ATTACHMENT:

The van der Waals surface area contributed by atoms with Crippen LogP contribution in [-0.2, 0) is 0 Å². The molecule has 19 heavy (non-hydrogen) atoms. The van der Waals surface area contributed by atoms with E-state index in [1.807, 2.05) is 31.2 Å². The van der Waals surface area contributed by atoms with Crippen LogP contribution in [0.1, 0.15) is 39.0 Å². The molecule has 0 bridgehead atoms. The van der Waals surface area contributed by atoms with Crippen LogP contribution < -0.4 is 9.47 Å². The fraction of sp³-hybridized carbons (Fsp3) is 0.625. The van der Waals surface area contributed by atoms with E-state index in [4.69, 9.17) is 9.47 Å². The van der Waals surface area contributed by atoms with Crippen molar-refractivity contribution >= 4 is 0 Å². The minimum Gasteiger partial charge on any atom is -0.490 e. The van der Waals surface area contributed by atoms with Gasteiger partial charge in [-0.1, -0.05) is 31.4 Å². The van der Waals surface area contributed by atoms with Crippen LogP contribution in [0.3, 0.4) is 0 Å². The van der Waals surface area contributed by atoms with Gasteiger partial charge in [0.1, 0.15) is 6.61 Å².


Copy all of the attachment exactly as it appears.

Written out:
The van der Waals surface area contributed by atoms with Crippen LogP contribution in [-0.2, 0) is 0 Å². The molecule has 19 heavy (non-hydrogen) atoms. The van der Waals surface area contributed by atoms with E-state index in [1.807, 2.05) is 31.2 Å². The van der Waals surface area contributed by atoms with Crippen LogP contribution in [0.1, 0.15) is 39.0 Å². The molecule has 0 bridgehead atoms. The van der Waals surface area contributed by atoms with Crippen LogP contribution < -0.4 is 9.47 Å². The fraction of sp³-hybridized carbons (Fsp3) is 0.625. The van der Waals surface area contributed by atoms with E-state index in [4.69, 9.17) is 9.47 Å². The van der Waals surface area contributed by atoms with Crippen molar-refractivity contribution >= 4 is 0 Å². The minimum Gasteiger partial charge on any atom is -0.490 e. The van der Waals surface area contributed by atoms with Gasteiger partial charge in [-0.1, -0.05) is 31.4 Å². The van der Waals surface area contributed by atoms with Crippen LogP contribution in [0.3, 0.4) is 0 Å². The van der Waals surface area contributed by atoms with Gasteiger partial charge in [0.1, 0.15) is 6.61 Å².